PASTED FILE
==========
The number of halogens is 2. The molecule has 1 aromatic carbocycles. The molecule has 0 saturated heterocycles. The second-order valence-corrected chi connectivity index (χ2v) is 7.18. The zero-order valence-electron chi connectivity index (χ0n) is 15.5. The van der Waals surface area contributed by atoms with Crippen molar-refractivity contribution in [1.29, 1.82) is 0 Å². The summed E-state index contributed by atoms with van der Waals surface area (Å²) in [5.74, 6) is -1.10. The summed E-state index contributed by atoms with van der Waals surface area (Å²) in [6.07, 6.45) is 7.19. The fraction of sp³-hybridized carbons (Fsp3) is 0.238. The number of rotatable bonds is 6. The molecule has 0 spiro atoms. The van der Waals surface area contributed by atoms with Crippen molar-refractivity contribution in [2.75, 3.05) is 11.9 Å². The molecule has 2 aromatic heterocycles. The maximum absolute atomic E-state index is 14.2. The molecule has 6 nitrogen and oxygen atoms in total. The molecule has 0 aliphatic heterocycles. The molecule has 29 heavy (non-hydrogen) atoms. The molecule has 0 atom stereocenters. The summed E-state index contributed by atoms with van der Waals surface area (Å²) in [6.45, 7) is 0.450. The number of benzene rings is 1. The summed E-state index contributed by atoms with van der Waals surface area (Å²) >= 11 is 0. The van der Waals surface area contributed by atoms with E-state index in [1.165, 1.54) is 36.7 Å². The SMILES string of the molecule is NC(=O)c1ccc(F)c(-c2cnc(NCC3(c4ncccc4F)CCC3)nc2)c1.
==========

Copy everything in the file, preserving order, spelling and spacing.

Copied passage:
The number of halogens is 2. The molecule has 1 aromatic carbocycles. The molecule has 0 saturated heterocycles. The second-order valence-corrected chi connectivity index (χ2v) is 7.18. The zero-order valence-electron chi connectivity index (χ0n) is 15.5. The van der Waals surface area contributed by atoms with Crippen molar-refractivity contribution in [1.29, 1.82) is 0 Å². The summed E-state index contributed by atoms with van der Waals surface area (Å²) in [5.74, 6) is -1.10. The summed E-state index contributed by atoms with van der Waals surface area (Å²) in [6.07, 6.45) is 7.19. The fraction of sp³-hybridized carbons (Fsp3) is 0.238. The number of rotatable bonds is 6. The molecule has 0 spiro atoms. The van der Waals surface area contributed by atoms with Crippen molar-refractivity contribution in [2.75, 3.05) is 11.9 Å². The molecule has 2 aromatic heterocycles. The maximum absolute atomic E-state index is 14.2. The molecule has 6 nitrogen and oxygen atoms in total. The molecule has 0 aliphatic heterocycles. The molecule has 29 heavy (non-hydrogen) atoms. The molecule has 0 atom stereocenters. The summed E-state index contributed by atoms with van der Waals surface area (Å²) in [6.45, 7) is 0.450. The number of benzene rings is 1. The summed E-state index contributed by atoms with van der Waals surface area (Å²) >= 11 is 0. The van der Waals surface area contributed by atoms with E-state index in [1.165, 1.54) is 36.7 Å². The SMILES string of the molecule is NC(=O)c1ccc(F)c(-c2cnc(NCC3(c4ncccc4F)CCC3)nc2)c1.